It's Wednesday, the day when we talk marriage! I introduce a topic, and then you follow up either by commenting or by writing your own post and then linking up! This summer I've asked a few people to guest post to give me a bit of a break, and this Wifey Wednesday is brought to you by Cari Kaufman from Strings Attached Ministries.
This week our Marriage Champions discussion group focused a very heavy topic, you ready?….duh-duh-dun….household responsibilities.
And while at first, it may seem like small potatoes in the land of marriage enrichment (I mean we are discussing difficult topics like communication, conflict management and sexual intimacy here), what we discovered is that “neglect of home and family” is second only to “mental cruelty” as a stated reason for divorce.
That’s right, household responsibilities are no small potatoes in marriage.
I don’t think that revelation came as a surprise to most of the women in the room. I pray that it didn’t come as a big surprise to most of the men. Get this: it is estimated that 86% of all marital conflicts are over division of labor in the household
. 86%! More than money, or disciplining kids, or sex- more arguments are over who is going to do the dishes tonight. I knew it was a big deal, but I was kind of floored by the numbers.
As we were sharing about the common stumbling blocks that interfere with a healthy relationship, there were several that caught my attention. But I think my own personal revelation as I was telling a story about socks really drove home what this whole Marriage Champions thing is all about in a nutshell. It’s about how we show love. I know, deep epiphany, right? But hang with me here.
photo © 2010 Madzia Bryll | more info (via: Wylio)
Early on in our relationship, Charlie and I had a huge fight about laundry. This one was a yelling, screaming hissy fit (for my part anyway).
Yep, I almost walked right out the door of the home that God had made for me….over socks.
It shouldn’t have been a big deal. Charlie approached me very gently with a pair of socks in his hand. A pair of socks I had carefully smoothed, rolled and folded together with the happy little smiling face shining out at him. He said calmly and sweetly, “Hey, Sweetie, do you think that you could not fold my socks like this? It stretches the cuff and they don’t stay up as well.”
To Charlie, this was a reasonable request. He was even helping me out by lightening my load a bit…he certainly didn’t expect the total meltdown that ensued.
“I guess the way I fold socks is not good enough for you! Do you know how long it took me to do that!?”
The conversation just went downhill from there. Then I proceeded to dredge up all the other recent discussions on laundry we had had in the last few months. (He and I do it very differently, to this day.) Charlie, for his part, reeling in the shock of my explosion, disengaged. Ugh! Not a good move. Disengaging only fed my anger and we began a vicious feedback loop which only went away after a four-hour cool down period.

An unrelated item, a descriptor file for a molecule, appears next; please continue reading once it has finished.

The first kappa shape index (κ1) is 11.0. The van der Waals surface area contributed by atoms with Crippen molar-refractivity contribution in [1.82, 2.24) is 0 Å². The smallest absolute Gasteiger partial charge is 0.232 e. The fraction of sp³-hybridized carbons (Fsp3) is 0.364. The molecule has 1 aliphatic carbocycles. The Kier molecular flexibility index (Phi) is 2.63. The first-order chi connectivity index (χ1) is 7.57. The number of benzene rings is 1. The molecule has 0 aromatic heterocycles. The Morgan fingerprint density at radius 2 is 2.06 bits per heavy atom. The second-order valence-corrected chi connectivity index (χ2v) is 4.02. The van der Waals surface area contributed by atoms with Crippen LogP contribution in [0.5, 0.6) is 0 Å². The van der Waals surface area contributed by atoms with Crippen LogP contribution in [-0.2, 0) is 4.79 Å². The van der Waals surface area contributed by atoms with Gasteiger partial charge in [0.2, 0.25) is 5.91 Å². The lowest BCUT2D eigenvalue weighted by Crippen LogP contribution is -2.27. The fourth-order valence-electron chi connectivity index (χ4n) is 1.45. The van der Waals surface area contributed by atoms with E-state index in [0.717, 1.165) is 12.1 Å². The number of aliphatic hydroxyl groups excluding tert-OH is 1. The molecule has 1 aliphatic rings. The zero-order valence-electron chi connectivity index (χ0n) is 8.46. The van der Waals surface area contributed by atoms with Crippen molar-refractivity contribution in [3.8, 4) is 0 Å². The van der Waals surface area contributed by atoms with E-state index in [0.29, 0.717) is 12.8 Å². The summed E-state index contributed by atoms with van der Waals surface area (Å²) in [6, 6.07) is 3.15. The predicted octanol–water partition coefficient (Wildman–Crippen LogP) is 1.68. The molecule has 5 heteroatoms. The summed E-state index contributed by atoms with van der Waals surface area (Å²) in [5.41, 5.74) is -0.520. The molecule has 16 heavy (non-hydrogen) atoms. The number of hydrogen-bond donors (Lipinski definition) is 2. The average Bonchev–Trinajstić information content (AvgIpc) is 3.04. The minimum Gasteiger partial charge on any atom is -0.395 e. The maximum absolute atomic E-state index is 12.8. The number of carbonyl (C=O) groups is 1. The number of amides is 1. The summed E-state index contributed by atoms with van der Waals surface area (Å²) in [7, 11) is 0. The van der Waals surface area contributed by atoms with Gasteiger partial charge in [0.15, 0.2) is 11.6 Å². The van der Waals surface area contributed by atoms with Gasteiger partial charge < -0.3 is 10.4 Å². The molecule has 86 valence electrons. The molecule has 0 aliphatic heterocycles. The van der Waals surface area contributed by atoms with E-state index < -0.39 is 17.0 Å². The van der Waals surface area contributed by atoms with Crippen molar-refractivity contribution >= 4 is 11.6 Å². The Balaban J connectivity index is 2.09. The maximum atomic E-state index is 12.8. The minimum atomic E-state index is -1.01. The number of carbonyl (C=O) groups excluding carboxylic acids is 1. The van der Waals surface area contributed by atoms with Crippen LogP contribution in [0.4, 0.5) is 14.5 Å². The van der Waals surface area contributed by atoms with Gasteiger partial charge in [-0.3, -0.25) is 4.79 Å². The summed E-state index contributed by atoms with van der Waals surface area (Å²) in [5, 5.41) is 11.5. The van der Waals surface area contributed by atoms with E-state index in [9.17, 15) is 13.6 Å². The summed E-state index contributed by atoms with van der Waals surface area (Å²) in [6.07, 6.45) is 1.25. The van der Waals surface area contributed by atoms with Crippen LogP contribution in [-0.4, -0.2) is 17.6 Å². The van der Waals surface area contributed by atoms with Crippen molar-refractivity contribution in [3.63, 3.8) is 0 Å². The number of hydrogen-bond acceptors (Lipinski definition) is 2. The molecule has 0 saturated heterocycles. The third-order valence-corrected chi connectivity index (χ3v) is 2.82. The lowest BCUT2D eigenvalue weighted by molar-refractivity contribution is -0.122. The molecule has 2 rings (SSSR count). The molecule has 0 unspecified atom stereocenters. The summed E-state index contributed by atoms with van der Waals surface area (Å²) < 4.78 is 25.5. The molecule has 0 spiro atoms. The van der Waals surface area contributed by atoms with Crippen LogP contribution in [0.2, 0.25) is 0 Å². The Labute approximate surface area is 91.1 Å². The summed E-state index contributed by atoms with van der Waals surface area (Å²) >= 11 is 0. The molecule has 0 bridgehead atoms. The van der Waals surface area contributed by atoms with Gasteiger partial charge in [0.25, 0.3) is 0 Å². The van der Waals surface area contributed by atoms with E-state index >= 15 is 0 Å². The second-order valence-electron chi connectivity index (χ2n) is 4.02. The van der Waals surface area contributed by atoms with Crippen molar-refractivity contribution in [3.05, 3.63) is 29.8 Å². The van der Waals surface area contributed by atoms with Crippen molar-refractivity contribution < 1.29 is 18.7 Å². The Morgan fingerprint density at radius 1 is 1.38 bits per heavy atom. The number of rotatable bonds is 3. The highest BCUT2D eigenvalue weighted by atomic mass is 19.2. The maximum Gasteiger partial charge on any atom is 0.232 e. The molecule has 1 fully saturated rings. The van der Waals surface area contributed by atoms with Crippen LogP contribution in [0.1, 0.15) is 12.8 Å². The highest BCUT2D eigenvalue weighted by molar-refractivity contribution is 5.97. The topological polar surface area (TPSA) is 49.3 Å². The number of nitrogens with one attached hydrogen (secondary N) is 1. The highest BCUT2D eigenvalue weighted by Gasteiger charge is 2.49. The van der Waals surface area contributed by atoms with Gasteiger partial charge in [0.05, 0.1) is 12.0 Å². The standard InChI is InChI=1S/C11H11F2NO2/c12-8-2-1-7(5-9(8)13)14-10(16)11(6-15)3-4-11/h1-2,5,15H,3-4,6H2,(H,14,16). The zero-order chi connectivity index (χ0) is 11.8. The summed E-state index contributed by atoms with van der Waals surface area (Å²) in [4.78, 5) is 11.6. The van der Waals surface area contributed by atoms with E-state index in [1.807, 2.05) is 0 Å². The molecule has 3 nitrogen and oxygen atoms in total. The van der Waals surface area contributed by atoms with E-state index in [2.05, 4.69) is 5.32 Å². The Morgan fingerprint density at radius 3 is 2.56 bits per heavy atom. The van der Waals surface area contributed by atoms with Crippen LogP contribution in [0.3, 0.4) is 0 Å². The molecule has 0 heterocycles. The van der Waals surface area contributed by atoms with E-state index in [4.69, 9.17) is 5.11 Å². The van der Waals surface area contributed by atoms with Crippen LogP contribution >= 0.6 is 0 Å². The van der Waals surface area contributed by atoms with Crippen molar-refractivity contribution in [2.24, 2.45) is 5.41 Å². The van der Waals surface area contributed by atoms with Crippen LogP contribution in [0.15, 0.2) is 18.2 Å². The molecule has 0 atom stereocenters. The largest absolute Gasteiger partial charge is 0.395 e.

My point to my ramblings is this. None of that was about socks.
It was about love.
You see my Daddy was a navy man. From the time I was a little girl, I had learned to fold socks with little smiley faces. It was how he taught me, and how he liked (and still likes) his socks folded. I don’t know if my mom likes to fold socks that way, I just know that she does. Because it is not about socks…It’s about love.
When Charlie rejected the way that I folded socks, in my mind, he wasn’t rejecting the socks…he was rejecting me.
My love. My service. My smiley faces. He had no idea. To him it was just a sock that wouldn’t stay up because the cuff was stretched out. To me, it was an act of love. You see, it wasn’t the tip of the iceberg (doing laundry) that sank the Titanic. It was the huge hunk of ice beneath the surface of the water (my emotional attachment to that task) that ripped the hull in two.
Of course, at the time, neither of us understood that the laundry wasn’t the issue. It wasn’t until we started to do research on healthy marriages and put the effort into understanding our relationship that we were given the tools to identify the real issues behind the seemingly little things that can hurt or build a relationship. I encourage you to do some research and soul-searching in your own marriage. You’d be surprised how many tiny little things your spouse does everyday to say, “I love you!”
Now, what advice do you have for us today? Have you struggled with differences in doing household tasks? Or do you have something else to share with us? Write your own Wifey Wednesday post that links back to here, and then leave the link of THAT POST in the Mcklinky below. Thanks!